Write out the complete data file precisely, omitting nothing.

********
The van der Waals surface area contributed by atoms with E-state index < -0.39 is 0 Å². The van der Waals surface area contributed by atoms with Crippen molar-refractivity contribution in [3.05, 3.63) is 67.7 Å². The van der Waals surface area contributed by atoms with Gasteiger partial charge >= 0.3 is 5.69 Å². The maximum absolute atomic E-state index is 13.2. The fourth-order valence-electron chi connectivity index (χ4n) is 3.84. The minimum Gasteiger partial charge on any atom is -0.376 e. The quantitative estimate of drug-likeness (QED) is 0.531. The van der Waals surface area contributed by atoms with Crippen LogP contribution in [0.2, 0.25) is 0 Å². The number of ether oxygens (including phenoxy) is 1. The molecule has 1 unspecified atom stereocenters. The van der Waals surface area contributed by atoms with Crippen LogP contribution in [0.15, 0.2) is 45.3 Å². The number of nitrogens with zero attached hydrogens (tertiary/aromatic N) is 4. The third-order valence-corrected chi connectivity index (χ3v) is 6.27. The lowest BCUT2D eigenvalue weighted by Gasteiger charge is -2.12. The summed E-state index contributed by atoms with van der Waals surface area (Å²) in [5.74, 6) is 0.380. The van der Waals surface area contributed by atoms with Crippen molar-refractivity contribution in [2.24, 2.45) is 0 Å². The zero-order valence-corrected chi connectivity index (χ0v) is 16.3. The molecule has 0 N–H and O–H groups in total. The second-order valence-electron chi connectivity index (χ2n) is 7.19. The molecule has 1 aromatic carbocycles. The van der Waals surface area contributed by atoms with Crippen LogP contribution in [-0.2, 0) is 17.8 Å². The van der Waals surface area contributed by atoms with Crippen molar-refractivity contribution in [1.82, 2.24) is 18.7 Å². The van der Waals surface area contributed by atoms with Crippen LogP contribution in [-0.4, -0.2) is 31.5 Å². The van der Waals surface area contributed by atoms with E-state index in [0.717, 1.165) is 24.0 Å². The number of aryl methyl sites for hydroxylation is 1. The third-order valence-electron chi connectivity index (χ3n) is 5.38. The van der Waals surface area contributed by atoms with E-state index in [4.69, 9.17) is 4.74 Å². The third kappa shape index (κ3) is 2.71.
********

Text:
The van der Waals surface area contributed by atoms with E-state index < -0.39 is 0 Å². The van der Waals surface area contributed by atoms with Crippen molar-refractivity contribution in [3.05, 3.63) is 67.7 Å². The van der Waals surface area contributed by atoms with Gasteiger partial charge >= 0.3 is 5.69 Å². The maximum absolute atomic E-state index is 13.2. The fourth-order valence-electron chi connectivity index (χ4n) is 3.84. The minimum Gasteiger partial charge on any atom is -0.376 e. The quantitative estimate of drug-likeness (QED) is 0.531. The van der Waals surface area contributed by atoms with Crippen LogP contribution in [0.2, 0.25) is 0 Å². The number of ether oxygens (including phenoxy) is 1. The molecule has 1 unspecified atom stereocenters. The van der Waals surface area contributed by atoms with Crippen LogP contribution in [0.15, 0.2) is 45.3 Å². The number of nitrogens with zero attached hydrogens (tertiary/aromatic N) is 4. The third-order valence-corrected chi connectivity index (χ3v) is 6.27. The lowest BCUT2D eigenvalue weighted by Gasteiger charge is -2.12. The summed E-state index contributed by atoms with van der Waals surface area (Å²) in [5.74, 6) is 0.380. The van der Waals surface area contributed by atoms with Crippen molar-refractivity contribution in [2.24, 2.45) is 0 Å². The zero-order valence-corrected chi connectivity index (χ0v) is 16.3. The molecule has 0 N–H and O–H groups in total. The second-order valence-electron chi connectivity index (χ2n) is 7.19. The molecule has 1 aromatic carbocycles. The van der Waals surface area contributed by atoms with Crippen LogP contribution in [-0.2, 0) is 17.8 Å². The van der Waals surface area contributed by atoms with Crippen molar-refractivity contribution in [1.82, 2.24) is 18.7 Å². The van der Waals surface area contributed by atoms with Crippen LogP contribution in [-0.4, -0.2) is 31.5 Å². The van der Waals surface area contributed by atoms with E-state index in [0.717, 1.165) is 24.0 Å². The number of aryl methyl sites for hydroxylation is 1. The third-order valence-electron chi connectivity index (χ3n) is 5.38. The van der Waals surface area contributed by atoms with E-state index in [4.69, 9.17) is 4.74 Å². The third kappa shape index (κ3) is 2.71.